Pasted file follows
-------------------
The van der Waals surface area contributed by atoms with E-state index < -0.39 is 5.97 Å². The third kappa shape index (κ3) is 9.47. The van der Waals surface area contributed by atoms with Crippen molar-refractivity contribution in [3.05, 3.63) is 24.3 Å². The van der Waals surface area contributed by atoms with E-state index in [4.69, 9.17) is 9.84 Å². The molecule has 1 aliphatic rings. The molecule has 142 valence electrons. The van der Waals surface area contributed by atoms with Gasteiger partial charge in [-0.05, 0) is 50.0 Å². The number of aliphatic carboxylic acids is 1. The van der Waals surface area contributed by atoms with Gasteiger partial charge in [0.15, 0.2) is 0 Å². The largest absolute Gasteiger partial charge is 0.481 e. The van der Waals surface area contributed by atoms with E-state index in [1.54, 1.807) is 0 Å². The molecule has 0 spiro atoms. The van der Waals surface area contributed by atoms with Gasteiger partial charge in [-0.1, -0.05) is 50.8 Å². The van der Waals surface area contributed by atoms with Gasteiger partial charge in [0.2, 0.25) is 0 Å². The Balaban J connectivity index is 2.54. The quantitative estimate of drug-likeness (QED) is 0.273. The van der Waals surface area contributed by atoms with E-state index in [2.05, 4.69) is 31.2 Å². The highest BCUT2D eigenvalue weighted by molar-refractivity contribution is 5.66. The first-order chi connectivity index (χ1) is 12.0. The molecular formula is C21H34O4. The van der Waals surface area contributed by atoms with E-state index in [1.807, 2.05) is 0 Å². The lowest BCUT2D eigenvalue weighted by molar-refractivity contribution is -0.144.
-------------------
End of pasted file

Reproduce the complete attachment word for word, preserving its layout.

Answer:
The van der Waals surface area contributed by atoms with E-state index < -0.39 is 5.97 Å². The third kappa shape index (κ3) is 9.47. The van der Waals surface area contributed by atoms with Crippen molar-refractivity contribution in [3.05, 3.63) is 24.3 Å². The van der Waals surface area contributed by atoms with E-state index in [4.69, 9.17) is 9.84 Å². The molecule has 1 aliphatic rings. The molecule has 142 valence electrons. The van der Waals surface area contributed by atoms with Gasteiger partial charge in [-0.05, 0) is 50.0 Å². The number of aliphatic carboxylic acids is 1. The van der Waals surface area contributed by atoms with Gasteiger partial charge in [0.15, 0.2) is 0 Å². The largest absolute Gasteiger partial charge is 0.481 e. The van der Waals surface area contributed by atoms with E-state index in [1.54, 1.807) is 0 Å². The molecule has 0 spiro atoms. The van der Waals surface area contributed by atoms with Gasteiger partial charge in [-0.1, -0.05) is 50.8 Å². The van der Waals surface area contributed by atoms with Gasteiger partial charge in [0.2, 0.25) is 0 Å². The Balaban J connectivity index is 2.54. The quantitative estimate of drug-likeness (QED) is 0.273. The van der Waals surface area contributed by atoms with E-state index in [2.05, 4.69) is 31.2 Å². The highest BCUT2D eigenvalue weighted by molar-refractivity contribution is 5.66. The first-order chi connectivity index (χ1) is 12.0. The molecular formula is C21H34O4. The van der Waals surface area contributed by atoms with E-state index in [1.807, 2.05) is 0 Å². The lowest BCUT2D eigenvalue weighted by molar-refractivity contribution is -0.144.